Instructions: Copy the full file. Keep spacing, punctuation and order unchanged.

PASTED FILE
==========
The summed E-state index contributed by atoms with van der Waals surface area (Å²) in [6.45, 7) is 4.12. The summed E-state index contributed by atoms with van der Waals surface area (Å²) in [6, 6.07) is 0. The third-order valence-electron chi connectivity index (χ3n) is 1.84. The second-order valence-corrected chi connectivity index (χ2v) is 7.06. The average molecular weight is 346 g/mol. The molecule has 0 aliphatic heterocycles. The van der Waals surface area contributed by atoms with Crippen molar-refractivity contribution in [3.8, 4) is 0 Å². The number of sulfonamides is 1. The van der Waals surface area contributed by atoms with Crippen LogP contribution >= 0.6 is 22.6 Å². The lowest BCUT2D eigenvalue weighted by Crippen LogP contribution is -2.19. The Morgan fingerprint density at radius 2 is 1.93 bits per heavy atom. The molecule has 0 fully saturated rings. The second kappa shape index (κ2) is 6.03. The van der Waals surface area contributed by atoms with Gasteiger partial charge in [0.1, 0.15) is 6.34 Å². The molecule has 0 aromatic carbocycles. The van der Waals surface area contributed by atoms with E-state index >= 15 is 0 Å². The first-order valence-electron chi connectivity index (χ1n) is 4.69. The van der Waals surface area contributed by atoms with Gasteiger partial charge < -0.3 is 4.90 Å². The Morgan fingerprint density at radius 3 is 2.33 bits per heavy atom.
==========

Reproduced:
The summed E-state index contributed by atoms with van der Waals surface area (Å²) in [6.45, 7) is 4.12. The summed E-state index contributed by atoms with van der Waals surface area (Å²) in [6, 6.07) is 0. The third-order valence-electron chi connectivity index (χ3n) is 1.84. The second-order valence-corrected chi connectivity index (χ2v) is 7.06. The average molecular weight is 346 g/mol. The molecule has 0 aliphatic heterocycles. The van der Waals surface area contributed by atoms with Crippen molar-refractivity contribution in [3.8, 4) is 0 Å². The number of sulfonamides is 1. The van der Waals surface area contributed by atoms with Crippen LogP contribution >= 0.6 is 22.6 Å². The lowest BCUT2D eigenvalue weighted by Crippen LogP contribution is -2.19. The Morgan fingerprint density at radius 2 is 1.93 bits per heavy atom. The molecule has 0 fully saturated rings. The second kappa shape index (κ2) is 6.03. The van der Waals surface area contributed by atoms with Gasteiger partial charge in [0.1, 0.15) is 6.34 Å². The molecule has 0 aromatic carbocycles. The van der Waals surface area contributed by atoms with E-state index >= 15 is 0 Å². The first-order valence-electron chi connectivity index (χ1n) is 4.69. The van der Waals surface area contributed by atoms with Gasteiger partial charge < -0.3 is 4.90 Å². The Morgan fingerprint density at radius 3 is 2.33 bits per heavy atom.